Doing something takes the pressure off. It gives you a sense that although maybe you're not going exactly where you want to, you're at least going somewhere positive. (I remember a bumper sticker I once saw. It was of Cap'n Crunch standing on the bow of a ship, sword extended, and the caption below it read: "I may be lost, but I'm movin'!") So, can't find the spouse of your dreams right now? Okay, maybe not but you can go to the gym and work out to lose those five extra pounds that will make it easier to attract that spouse. Can't land your dream job at the moment? Work on your resume. But it doesn't even have to be situation specific. Mow the lawn. Clean the kitchen. Anything at all. Just do something.
There's a saying: "No honest effort is ever wasted." You'll find if you just do what's right in front of you, you'll feel better about yourself and it will lead you do something else. You'll be on your way.
Friday, March 4, 2016
Life is tough. Sometimes it's just one thing after another after another. I never used to be comfortable because I was always looking down the road at more tough stuff coming up. When I got through the latest challenge, then I would be comfortable, then I would be happy. Only thing is there was always another challenge coming up, so, I would be comfortable, what, when I was dead?
The rock group Rare Earth has a song, I Just Want to Celebrate. The lyrics go:
I just want to celebrate another day of life. Had my hand on the dollar bill. And the dollar bill flew away. But the sun is shining down on me. And it's here to stay.The idea being, yeah, you lost your money but you're still alive, and the sun is still shining down on you, so celebrate!
I live in Chicago and a few years back during the whole anthrax scare, people were finding what they thought was anthrax anywhere and everywhere, and they were flooding 911 with emergency calls. Mayor Daley held a press conference, reporters peppering him with paranoia-filled questions. One reporter asked about the city's plan if there was a water shortage. Daley pointed to the east and said, 'We've still got the lake (Lake Michigan).' The reporters cracked up.
But the mayor's point was life goes on and let's enjoy what we've got, even in the midst of scary stuff like anthrax and terrorism and the possibility of Donald Trump becoming president.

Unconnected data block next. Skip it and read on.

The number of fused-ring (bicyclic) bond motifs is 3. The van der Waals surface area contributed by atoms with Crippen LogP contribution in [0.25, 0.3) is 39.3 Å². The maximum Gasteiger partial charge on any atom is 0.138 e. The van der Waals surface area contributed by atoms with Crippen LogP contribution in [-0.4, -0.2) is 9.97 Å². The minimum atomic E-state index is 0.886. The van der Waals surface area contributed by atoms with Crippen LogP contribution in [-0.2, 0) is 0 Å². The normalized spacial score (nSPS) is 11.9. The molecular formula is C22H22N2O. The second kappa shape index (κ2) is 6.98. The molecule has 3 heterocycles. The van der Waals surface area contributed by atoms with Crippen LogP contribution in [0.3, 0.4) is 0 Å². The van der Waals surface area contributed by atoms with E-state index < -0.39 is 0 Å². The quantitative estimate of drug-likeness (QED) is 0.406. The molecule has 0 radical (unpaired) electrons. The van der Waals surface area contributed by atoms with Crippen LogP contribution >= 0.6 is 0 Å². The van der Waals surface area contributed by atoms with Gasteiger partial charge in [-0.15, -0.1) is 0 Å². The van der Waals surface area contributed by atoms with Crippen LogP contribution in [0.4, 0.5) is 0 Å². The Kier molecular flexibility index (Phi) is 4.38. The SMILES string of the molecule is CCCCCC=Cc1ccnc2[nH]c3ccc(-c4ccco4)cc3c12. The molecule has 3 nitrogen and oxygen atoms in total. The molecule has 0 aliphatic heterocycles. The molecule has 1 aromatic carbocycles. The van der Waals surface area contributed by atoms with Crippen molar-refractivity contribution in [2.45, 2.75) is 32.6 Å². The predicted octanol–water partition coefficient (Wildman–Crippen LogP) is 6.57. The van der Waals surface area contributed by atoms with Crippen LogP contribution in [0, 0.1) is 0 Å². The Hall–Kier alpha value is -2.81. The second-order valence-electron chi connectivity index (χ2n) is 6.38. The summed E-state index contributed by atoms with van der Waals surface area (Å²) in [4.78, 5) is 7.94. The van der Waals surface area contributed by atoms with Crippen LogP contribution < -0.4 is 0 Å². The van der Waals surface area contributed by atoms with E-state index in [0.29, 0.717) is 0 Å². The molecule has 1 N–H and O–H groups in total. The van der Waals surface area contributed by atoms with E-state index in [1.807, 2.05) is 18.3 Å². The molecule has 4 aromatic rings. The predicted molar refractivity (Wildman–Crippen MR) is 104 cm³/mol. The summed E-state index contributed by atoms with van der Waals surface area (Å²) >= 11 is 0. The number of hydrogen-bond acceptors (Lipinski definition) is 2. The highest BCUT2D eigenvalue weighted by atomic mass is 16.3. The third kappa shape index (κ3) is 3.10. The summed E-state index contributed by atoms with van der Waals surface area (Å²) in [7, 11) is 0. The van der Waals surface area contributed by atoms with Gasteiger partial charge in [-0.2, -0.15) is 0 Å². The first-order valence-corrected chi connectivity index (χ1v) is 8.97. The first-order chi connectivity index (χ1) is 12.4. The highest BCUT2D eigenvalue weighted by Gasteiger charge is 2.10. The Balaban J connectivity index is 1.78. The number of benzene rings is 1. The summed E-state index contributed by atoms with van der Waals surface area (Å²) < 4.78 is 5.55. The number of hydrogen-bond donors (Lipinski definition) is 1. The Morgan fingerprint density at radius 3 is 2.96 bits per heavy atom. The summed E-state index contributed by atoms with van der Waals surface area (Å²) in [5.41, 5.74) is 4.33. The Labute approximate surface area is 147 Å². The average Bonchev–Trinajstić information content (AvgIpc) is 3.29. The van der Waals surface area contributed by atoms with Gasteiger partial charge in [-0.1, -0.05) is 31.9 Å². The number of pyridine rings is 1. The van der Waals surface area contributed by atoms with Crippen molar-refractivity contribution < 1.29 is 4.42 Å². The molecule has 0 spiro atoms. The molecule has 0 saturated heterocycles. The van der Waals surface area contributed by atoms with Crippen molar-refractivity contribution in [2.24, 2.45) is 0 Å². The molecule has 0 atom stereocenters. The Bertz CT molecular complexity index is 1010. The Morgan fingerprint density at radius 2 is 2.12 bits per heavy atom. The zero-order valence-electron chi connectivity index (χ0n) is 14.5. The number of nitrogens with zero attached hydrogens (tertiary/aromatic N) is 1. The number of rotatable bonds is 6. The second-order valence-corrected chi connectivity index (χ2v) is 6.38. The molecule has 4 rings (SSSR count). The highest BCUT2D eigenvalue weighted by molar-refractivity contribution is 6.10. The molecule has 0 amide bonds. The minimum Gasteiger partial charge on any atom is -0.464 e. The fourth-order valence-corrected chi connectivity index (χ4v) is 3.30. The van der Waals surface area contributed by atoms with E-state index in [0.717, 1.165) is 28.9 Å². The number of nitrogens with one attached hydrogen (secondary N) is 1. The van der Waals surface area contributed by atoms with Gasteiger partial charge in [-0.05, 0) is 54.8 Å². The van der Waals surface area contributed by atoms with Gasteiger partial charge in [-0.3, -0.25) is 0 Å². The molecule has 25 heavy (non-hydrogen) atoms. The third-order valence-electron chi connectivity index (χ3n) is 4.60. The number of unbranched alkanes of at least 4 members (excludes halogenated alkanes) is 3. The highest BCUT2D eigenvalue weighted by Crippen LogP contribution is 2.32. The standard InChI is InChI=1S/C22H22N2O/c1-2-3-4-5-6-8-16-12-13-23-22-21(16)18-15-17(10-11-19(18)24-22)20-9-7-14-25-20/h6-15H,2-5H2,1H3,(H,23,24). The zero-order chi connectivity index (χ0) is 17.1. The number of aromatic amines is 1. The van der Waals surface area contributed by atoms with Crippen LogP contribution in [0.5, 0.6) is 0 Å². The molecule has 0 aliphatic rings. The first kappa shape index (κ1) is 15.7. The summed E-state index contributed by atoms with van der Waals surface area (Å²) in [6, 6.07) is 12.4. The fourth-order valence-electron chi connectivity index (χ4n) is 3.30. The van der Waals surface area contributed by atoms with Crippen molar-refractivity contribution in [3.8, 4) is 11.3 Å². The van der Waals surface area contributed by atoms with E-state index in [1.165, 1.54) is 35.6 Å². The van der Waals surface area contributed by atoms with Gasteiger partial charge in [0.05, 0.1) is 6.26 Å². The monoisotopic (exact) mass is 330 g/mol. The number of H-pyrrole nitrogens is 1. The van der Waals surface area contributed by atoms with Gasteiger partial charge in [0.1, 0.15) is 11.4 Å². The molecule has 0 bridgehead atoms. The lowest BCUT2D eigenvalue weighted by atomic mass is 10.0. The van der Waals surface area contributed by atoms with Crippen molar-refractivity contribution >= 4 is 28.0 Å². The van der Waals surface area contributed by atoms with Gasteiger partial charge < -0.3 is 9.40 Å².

The Robert Redford movie The Milagro Beanfield War is about a real estate developer who wants to build an upscale resort that will divert the water supply a group of poor bean farmers need to grow their crops. A water-rights battle ensues between the deep-pocketed developer and the poor farmers. It's David vs. Goliath, but in this case David simply can't win.
But the farmers' side wins a temporary restraining order, momentarily stopping the developer's momentum. In a marvelous scene, the farmers' two lawyers watch the farmers celebrate their victory. Then after a while one of the lawyers turns to the other and says: 'You realize, though, that in the long run they're going to lose, don't you?' The other lawyer nods, looks out at the celebration, and says: 'I know. But still, this is something special.'
So that's what I'm saying. The tough times are always going to be coming. Yes, like in the movie, ultimately we're going to lose, but also, like in the movie, we can celebrate and relish those little victories in a major way.
You always hear the proverbial question, 'Is your glass half full or half empty?' I don't think either answer is optimal. At least if you want to receive. If you want to receive, your glass should be empty.
To stay with the glass analogy, if you have a glass and it's full, absolutely to the top, can you pour any more into it? Of course not. Same goes for life. If you've got it all figured out (ie. if your glass is full), if you know just who you are and where you're going and exactly how to live, well, you are not going to be able to receive anything at all. What you might have received is spilling out of the glass.
Think of a closet. If it's stuffed with clothes, where can you put new ones? And if you'll let me get a little 'law of attraction-ish' on you I can relate a personal example. I once had a really full closet. Well, I decided to give a bunch of the clothes in it away. Two weeks later I, from out of the blue, got a package from my brother in Florida. It was a bunch of clothes (really nice stuff) he wasn't wearing anymore.
In Buddhism the masters practice what is called 'new mind.' It's having a mind that is not clogged with beliefs, ideas, preconceptions and convictions. It's a mind that's new, empty, ready to receive.
And so if you want to get a lot from the universe, stay empty, stay new, keep that glass of yours empty and you'll be amazed at how things will come your way to fill it up.
Thursday, March 3, 2016
We're all familiar with the term "the one percent," the people earning extraordinarily large incomes. And for sure when you read that some CEO makes 500,000 times what the average worker does, or the head of some pharmaceutical company is charging $10,000 for one pill it can be disheartening. So, okay, maybe joining the top one percent of income earners isn't such a lofty goal.
But what about other categories? What about being in the top one percent of givers? Of carers? Of kind people? Of listeners? Of honest people? Trustworthy, friendly or loyal people?
Now those are some categories worthy of aiming at and that a person would be proud to belong to.
When it's all said and done, who is really going to care if somebody made a lot of money. Actually, there's an answer to that—the greedy people who want to do the same thing. And hey, if that's what floats their boat, that's fine with me. But it doesn't float mine.
Onassis, Carnegie, Rockefeller. Who cares. Gandhi. Mother Teresa. Even somebody like Princess Di, who was privileged no doubt but spent so much of her time going to hospitals and encouraging sick kids. When she died, people wept.
So striving to be amongst the top one percent can actually be an awesome thing—just pick your category wisely.